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Stories/Op-Ed

Rush Defense Is Ready To Redeem Themselves

The Saskatchewan Rush were 15 minutes away from beginning this NLL season with a perfect 2-0 record. They would have successfully completed one of the franchises’ most impressive two-game stretches to start a season in their history; then, for eight minutes, everything unraveled.

During the Rush’s Week 3 matchup on the road at Pechanga Arena against the San Diego Seals, the visitor’s smothering defense held the mighty Seals offense to four goals through three quarters. They were leading 10-4. However, as the fourth quarter was about to begin, you could feel the momentum shifting.

The Seals had scored the last goal of the third quarter, and the Rush’s captain Ryan Dilks was hobbling back to the locker room as the fourth began. The Seals scored another goal to keep their streak going, and then another, and another. Suddenly it seemed that no matter what the Rush did, there was no stopping the ferocious Seals attack. It was not even five minutes into the fourth quarter, and the Seals had battled all the way back to a 10-9 scoreline. And, believe it or not, matters were about to get much worse for the Rush.

Shortly after that latest Seals goal, Kyle Rubisch went down with an injury that pushed him to the sidelines. Without Dilks or Rubisch, the Rush were now missing two of their most effective and steadfast defensive veteran studs from the lineup, the Rush continued to get pummeled. A few more minutes passed, and so did a few more goals. Whether it was Alex Buque or Eric Penney in the net, everything continued to hit the twine for the Seals. Less than three minutes following Rubisch’s departure, the Rush were now down 12-10, despite leading 10-4 only seven minutes prior.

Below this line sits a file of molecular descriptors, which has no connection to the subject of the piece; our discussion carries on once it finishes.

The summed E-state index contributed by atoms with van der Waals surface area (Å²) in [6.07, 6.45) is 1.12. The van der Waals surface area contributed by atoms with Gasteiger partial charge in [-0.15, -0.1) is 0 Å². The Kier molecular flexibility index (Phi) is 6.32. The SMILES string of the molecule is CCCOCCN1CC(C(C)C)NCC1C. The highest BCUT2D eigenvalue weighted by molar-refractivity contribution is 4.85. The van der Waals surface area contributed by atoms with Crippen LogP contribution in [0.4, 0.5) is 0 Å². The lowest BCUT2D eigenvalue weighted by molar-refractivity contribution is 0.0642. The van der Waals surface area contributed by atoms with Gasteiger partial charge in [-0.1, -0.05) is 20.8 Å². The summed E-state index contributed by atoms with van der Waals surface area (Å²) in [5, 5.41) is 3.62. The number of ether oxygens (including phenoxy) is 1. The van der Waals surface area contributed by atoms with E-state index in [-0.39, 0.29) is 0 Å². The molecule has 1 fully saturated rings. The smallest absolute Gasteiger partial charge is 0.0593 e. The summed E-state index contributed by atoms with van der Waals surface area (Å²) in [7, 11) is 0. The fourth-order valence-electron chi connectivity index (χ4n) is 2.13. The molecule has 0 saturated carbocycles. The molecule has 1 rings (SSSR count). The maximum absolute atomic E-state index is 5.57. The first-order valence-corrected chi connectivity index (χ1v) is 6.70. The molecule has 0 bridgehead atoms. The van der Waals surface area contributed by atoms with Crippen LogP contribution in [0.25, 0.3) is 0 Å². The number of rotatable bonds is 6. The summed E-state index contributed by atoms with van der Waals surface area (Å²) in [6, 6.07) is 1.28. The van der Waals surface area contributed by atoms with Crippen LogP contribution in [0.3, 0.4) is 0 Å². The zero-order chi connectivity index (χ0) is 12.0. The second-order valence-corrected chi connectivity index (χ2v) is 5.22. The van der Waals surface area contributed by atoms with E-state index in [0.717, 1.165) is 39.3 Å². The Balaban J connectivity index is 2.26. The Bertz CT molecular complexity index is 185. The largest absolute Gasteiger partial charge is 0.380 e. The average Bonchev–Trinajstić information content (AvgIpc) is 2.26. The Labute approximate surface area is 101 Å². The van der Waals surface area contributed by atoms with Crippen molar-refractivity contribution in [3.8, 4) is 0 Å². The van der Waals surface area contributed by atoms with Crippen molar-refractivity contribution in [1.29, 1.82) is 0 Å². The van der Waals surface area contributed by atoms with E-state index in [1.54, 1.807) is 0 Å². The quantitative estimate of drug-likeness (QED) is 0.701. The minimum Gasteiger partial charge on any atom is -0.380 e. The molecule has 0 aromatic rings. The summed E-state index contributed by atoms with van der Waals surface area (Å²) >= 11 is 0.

The Rush did steady themselves for the final five minutes of the game. They fought back to a 12-12 ballgame to force overtime, including scoring the tying goal with under a minute left in regulation. In the end, however, it wasn’t enough. The Seals were triumphant in the extra frame, and they captured a stunning ‘W’ to keep their own record perfect at 2-0. On the other hand, the Rush were gifted an early lump of coal in the form of a loss to tarnish their early season perfection.

So, what happened to the Rush for half a quarter? How could an undeniably capable and regimented team fall apart in such tragic fashion? Call whatever you’d like: a temporary lack of organization, being rattled by critical injuries, or a momentary inability to stop the league’s potentially most potent offense. It could be attributed to a multitude of things. But, if there’s one thing that Rush Head Coach Jimmy Quinlan knows for sure, it’s that when you play a full 60 minutes, these types of moments and outcomes rarely occur.

“That’s always the key to this sport: making sure you’re good for 60 [minutes],” Quinlan said. “Not 50 minutes, not 55 minutes, and that’s really what we did in Week 1 against Colorado because we were suffocating for 60 minutes.”

While resting up from his injury, Rubisch added that these moments can be used for learning if they are ever faced with a similar scenario in the future.

“I think you flip those moments and make them learning situations,” Rubisch said. “Every team faces adversity in this league at some point, and we know that every season is not going to be an easy, perfect season – there’s going to be ups and downs. It comes down to how you react to those ups and downs.”

While the loss was shocking and upsetting, the Rush have a mature enough group of men to understand that the next game is the one that matters the most. They also know that the last result is only sometimes the best indicator of what a team can achieve. Regardless of the eight goals allowed in the final 15 minutes, the team faired quite well for most of the contest. The way they were in those moments reflects more of who this year’s Rush defense and this Rush team will be like.

Heading into their Week 5 match versus Panther City Lacrosse Club, the Rush rank second in the league in caused turnovers per game (12), rank tied for third in goals against average (9.5), and are ranked tied for sixth in blocked shots per game (5.5).